You will be redirected back to your article in seconds

With ‘Death by Magic,’ Arthur Smith Builds on Unscripted Success

With his new show “Death by Magic,” executive producer Arthur Smith pulls off an impressive feat — expanding a television empire that is already home to some of the most enduring franchises in television.

Through his A. Smith & Co., Smith is the force behind “American Ninja Warrior” and “Hell’s Kitchen.” “Death By Magic,” which premiered last week on Netflix, is the most recent addition to that portfolio. Part of Netflix’s aggressive shift into the unscripted space long dominated by cable and broadcast channels, the show stars U.K. magician Drummond Money-Coutts recreating tricks that other performers dies attempting. Smith touts the “premium” feel of the final product. “There are some unbelievable illusions in the show, but the show is shot on location in South Africa and England and Detroit and London, India, Miami,” he says. “We started talking about the history of magic and we started talking about how we could get a bigger glossier, cinematic kind of show.”

But “Death by Magic is just part of a busy stretch for Smith, in which he is rolling at series of ambitious projects. Up next is NBC’s “The Titan Games,” an athletic competition developed with and hosted by Dwayne Johnson. Later this year is “Mental Samurai,” a game show for Fox hosted by Rob Lowe and featuring an elaborate set piece — a robotic arm that swings contestants through the air from station to station as the face a series of mental tests.

A former sports-TV executive at Fox and CBC, Smith gained experience early on working on Olympic telecasts at the latter. He applied that experience to “American Ninja Warrior,” a rare television phenomena. The show started on bottom-tier cable channel G4 before migrating to NBC, where it’s ratings grew over several seasons — to the point that it is now one of televisions highest rated summer programs.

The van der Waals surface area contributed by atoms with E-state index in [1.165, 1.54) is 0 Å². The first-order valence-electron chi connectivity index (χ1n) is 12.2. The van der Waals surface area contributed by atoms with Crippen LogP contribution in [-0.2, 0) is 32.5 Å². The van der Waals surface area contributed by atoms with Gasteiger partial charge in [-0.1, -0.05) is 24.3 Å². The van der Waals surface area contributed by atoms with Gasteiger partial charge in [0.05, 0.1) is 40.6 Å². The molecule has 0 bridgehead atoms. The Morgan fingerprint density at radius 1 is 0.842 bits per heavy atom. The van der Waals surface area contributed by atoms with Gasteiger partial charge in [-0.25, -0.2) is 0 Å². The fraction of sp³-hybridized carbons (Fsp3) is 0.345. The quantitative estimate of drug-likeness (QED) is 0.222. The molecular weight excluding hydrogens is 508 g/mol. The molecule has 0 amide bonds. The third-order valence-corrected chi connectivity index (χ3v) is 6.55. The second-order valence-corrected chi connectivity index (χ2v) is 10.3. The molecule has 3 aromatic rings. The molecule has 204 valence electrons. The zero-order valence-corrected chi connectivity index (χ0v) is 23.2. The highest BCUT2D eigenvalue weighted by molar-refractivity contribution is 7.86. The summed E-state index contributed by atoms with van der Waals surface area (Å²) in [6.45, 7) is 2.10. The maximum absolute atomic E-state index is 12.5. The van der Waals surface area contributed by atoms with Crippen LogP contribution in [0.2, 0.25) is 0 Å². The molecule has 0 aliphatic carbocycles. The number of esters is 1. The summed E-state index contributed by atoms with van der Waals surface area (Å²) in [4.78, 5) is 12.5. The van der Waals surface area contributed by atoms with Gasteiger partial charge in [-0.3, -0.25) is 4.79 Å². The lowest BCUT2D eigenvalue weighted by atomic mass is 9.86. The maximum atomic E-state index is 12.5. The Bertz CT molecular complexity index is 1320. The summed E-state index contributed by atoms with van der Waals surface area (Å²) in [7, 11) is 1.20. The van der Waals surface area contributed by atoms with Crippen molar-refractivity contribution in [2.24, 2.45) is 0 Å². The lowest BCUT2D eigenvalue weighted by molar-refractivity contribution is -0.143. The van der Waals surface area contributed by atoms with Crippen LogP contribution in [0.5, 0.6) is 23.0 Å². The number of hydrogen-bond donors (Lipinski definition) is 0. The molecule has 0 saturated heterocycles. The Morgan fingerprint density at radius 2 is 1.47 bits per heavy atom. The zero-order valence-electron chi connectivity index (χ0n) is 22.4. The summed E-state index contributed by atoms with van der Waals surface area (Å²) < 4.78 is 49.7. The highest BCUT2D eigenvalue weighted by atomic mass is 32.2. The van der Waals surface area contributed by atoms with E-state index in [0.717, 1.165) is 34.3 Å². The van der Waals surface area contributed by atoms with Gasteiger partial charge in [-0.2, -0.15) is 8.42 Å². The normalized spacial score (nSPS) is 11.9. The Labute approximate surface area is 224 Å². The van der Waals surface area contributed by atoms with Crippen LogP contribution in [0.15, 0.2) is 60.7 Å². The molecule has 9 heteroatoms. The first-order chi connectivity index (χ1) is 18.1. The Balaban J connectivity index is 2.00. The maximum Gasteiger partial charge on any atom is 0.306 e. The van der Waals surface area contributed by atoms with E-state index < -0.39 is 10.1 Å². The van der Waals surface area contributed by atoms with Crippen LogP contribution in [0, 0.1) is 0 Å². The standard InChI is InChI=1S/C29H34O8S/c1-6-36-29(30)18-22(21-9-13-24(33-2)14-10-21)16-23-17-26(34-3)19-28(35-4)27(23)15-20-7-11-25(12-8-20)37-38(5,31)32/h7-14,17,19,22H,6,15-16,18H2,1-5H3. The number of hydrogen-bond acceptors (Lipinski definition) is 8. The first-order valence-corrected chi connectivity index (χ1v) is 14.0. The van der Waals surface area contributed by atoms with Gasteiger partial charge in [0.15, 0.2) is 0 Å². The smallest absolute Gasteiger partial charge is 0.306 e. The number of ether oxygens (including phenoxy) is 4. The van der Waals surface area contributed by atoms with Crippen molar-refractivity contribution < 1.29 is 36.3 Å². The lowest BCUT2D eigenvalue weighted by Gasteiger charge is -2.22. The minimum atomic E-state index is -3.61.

NBC’s success with “Ninja Warrior” prompted the network to begin searching for a next-level athletic competition — and the network turned to Smith, the result being “Titan Games.” Smith will soon have four current series on broadcast television, in addition to several cable and streaming shows. The volume of programming to come out of A. Smith & Co. is far higher than a most independent production companies.

And Smith is continuing to grow. When his long time exec partner Kent Weed stepped down from the company this year, it capped a reconfiguration of the company as it begins to lean more heavily into documentary and sports programming.

But amid change Smith is confident in the company’s ability to continue to grow, to maintain its long running franchises, and to establish its recent additions as franchises on which will give the company the ability to continue to grow.

“We like to collaborate,” Smith says. “We’re really good at the the creative part and the logistics part of it. I think that’s what sets us apart.”

More TV

  • Visitors arrive at the Hudson Yards